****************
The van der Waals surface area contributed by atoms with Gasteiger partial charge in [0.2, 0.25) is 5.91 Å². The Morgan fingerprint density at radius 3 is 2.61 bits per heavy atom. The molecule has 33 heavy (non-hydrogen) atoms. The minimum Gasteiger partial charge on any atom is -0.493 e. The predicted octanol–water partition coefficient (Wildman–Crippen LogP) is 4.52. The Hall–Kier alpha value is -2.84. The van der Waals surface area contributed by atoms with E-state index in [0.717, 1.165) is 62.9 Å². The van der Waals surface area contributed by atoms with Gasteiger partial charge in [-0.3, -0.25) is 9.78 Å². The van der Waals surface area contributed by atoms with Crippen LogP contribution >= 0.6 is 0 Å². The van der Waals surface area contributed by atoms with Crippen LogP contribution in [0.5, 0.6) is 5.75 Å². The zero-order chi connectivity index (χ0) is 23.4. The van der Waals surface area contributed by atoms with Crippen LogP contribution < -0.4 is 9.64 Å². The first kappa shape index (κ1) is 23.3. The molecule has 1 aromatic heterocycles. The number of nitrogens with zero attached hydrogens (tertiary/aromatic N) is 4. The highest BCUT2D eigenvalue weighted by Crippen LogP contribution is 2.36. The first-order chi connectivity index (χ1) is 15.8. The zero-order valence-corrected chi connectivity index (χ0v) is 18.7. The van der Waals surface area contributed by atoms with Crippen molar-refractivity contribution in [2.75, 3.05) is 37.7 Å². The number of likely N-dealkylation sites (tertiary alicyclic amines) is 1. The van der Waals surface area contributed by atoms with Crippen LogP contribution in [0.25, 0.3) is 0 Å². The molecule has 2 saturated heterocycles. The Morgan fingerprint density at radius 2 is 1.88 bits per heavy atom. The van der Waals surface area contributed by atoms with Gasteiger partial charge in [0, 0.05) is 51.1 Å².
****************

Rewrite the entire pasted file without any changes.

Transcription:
The van der Waals surface area contributed by atoms with Gasteiger partial charge in [0.2, 0.25) is 5.91 Å². The Morgan fingerprint density at radius 3 is 2.61 bits per heavy atom. The molecule has 33 heavy (non-hydrogen) atoms. The minimum Gasteiger partial charge on any atom is -0.493 e. The predicted octanol–water partition coefficient (Wildman–Crippen LogP) is 4.52. The Hall–Kier alpha value is -2.84. The van der Waals surface area contributed by atoms with E-state index in [0.717, 1.165) is 62.9 Å². The van der Waals surface area contributed by atoms with Gasteiger partial charge in [-0.3, -0.25) is 9.78 Å². The van der Waals surface area contributed by atoms with Crippen LogP contribution >= 0.6 is 0 Å². The van der Waals surface area contributed by atoms with Crippen LogP contribution in [0.5, 0.6) is 5.75 Å². The zero-order chi connectivity index (χ0) is 23.4. The van der Waals surface area contributed by atoms with Crippen LogP contribution < -0.4 is 9.64 Å². The first kappa shape index (κ1) is 23.3. The molecule has 1 aromatic heterocycles. The number of nitrogens with zero attached hydrogens (tertiary/aromatic N) is 4. The highest BCUT2D eigenvalue weighted by Crippen LogP contribution is 2.36. The first-order chi connectivity index (χ1) is 15.8. The zero-order valence-corrected chi connectivity index (χ0v) is 18.7. The van der Waals surface area contributed by atoms with Crippen molar-refractivity contribution in [2.75, 3.05) is 37.7 Å². The number of likely N-dealkylation sites (tertiary alicyclic amines) is 1. The van der Waals surface area contributed by atoms with Crippen LogP contribution in [0.25, 0.3) is 0 Å². The molecule has 2 saturated heterocycles. The Morgan fingerprint density at radius 2 is 1.88 bits per heavy atom. The van der Waals surface area contributed by atoms with Gasteiger partial charge in [0, 0.05) is 51.1 Å².